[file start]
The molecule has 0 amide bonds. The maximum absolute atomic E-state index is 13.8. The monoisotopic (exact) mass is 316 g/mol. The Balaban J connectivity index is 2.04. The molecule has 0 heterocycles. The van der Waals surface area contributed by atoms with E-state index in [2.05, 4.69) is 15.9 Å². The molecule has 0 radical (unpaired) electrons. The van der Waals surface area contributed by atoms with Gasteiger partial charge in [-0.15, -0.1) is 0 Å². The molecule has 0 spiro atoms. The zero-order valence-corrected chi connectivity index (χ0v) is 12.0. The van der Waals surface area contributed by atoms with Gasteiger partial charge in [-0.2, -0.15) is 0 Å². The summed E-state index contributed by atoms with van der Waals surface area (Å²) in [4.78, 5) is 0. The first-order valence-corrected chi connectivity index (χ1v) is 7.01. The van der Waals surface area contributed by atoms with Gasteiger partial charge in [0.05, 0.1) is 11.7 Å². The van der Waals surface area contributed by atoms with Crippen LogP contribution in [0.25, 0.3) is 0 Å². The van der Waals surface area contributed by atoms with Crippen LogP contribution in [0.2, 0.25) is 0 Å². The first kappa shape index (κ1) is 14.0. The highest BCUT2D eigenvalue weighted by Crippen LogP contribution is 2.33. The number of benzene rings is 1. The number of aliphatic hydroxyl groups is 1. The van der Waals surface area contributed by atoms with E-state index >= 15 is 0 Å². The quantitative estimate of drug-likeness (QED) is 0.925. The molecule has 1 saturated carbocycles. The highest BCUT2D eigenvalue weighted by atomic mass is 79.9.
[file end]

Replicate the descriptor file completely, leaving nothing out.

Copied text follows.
The molecule has 0 amide bonds. The maximum absolute atomic E-state index is 13.8. The monoisotopic (exact) mass is 316 g/mol. The Balaban J connectivity index is 2.04. The molecule has 0 heterocycles. The van der Waals surface area contributed by atoms with E-state index in [2.05, 4.69) is 15.9 Å². The molecule has 0 radical (unpaired) electrons. The van der Waals surface area contributed by atoms with Gasteiger partial charge in [-0.15, -0.1) is 0 Å². The molecule has 0 spiro atoms. The zero-order valence-corrected chi connectivity index (χ0v) is 12.0. The van der Waals surface area contributed by atoms with Gasteiger partial charge in [-0.2, -0.15) is 0 Å². The summed E-state index contributed by atoms with van der Waals surface area (Å²) in [4.78, 5) is 0. The first-order valence-corrected chi connectivity index (χ1v) is 7.01. The van der Waals surface area contributed by atoms with Gasteiger partial charge in [0.05, 0.1) is 11.7 Å². The van der Waals surface area contributed by atoms with Crippen LogP contribution in [0.25, 0.3) is 0 Å². The van der Waals surface area contributed by atoms with Crippen LogP contribution in [0.2, 0.25) is 0 Å². The first kappa shape index (κ1) is 14.0. The highest BCUT2D eigenvalue weighted by Crippen LogP contribution is 2.33. The number of benzene rings is 1. The number of aliphatic hydroxyl groups is 1. The van der Waals surface area contributed by atoms with E-state index >= 15 is 0 Å². The quantitative estimate of drug-likeness (QED) is 0.925. The molecule has 1 saturated carbocycles. The highest BCUT2D eigenvalue weighted by atomic mass is 79.9.